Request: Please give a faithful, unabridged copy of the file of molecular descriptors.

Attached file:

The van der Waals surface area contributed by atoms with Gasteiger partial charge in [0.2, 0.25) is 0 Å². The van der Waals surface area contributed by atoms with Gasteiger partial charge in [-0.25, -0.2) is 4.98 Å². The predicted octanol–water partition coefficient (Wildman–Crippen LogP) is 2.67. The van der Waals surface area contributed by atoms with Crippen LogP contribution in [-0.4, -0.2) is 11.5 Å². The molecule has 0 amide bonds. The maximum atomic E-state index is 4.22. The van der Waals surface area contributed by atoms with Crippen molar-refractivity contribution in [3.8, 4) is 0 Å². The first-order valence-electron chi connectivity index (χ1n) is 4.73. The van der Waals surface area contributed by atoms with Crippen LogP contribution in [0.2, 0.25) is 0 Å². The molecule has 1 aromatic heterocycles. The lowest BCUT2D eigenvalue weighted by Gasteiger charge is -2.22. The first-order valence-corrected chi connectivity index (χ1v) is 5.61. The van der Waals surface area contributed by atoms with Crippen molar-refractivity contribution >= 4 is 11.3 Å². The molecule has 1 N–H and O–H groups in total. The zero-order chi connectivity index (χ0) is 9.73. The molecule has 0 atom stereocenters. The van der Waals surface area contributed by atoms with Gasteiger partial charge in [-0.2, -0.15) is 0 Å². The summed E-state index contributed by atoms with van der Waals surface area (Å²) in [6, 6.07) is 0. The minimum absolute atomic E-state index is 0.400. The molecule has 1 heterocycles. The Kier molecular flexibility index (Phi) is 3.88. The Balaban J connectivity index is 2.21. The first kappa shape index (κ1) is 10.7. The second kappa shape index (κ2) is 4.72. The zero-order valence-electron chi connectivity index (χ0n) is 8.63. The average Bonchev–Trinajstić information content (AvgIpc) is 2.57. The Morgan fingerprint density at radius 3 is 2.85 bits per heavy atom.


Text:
The van der Waals surface area contributed by atoms with Gasteiger partial charge in [0.2, 0.25) is 0 Å². The van der Waals surface area contributed by atoms with Gasteiger partial charge in [-0.25, -0.2) is 4.98 Å². The predicted octanol–water partition coefficient (Wildman–Crippen LogP) is 2.67. The van der Waals surface area contributed by atoms with Crippen LogP contribution in [-0.4, -0.2) is 11.5 Å². The molecule has 0 amide bonds. The maximum atomic E-state index is 4.22. The van der Waals surface area contributed by atoms with Crippen molar-refractivity contribution in [3.8, 4) is 0 Å². The first-order valence-electron chi connectivity index (χ1n) is 4.73. The van der Waals surface area contributed by atoms with Crippen LogP contribution in [0.2, 0.25) is 0 Å². The molecule has 1 aromatic heterocycles. The lowest BCUT2D eigenvalue weighted by Gasteiger charge is -2.22. The first-order valence-corrected chi connectivity index (χ1v) is 5.61. The van der Waals surface area contributed by atoms with Crippen molar-refractivity contribution >= 4 is 11.3 Å². The molecule has 1 N–H and O–H groups in total. The zero-order chi connectivity index (χ0) is 9.73. The molecule has 0 atom stereocenters. The van der Waals surface area contributed by atoms with Gasteiger partial charge in [-0.2, -0.15) is 0 Å². The summed E-state index contributed by atoms with van der Waals surface area (Å²) in [6, 6.07) is 0. The minimum absolute atomic E-state index is 0.400. The molecule has 1 heterocycles. The Kier molecular flexibility index (Phi) is 3.88. The Balaban J connectivity index is 2.21. The first kappa shape index (κ1) is 10.7. The second kappa shape index (κ2) is 4.72. The zero-order valence-electron chi connectivity index (χ0n) is 8.63. The average Bonchev–Trinajstić information content (AvgIpc) is 2.57. The Morgan fingerprint density at radius 3 is 2.85 bits per heavy atom.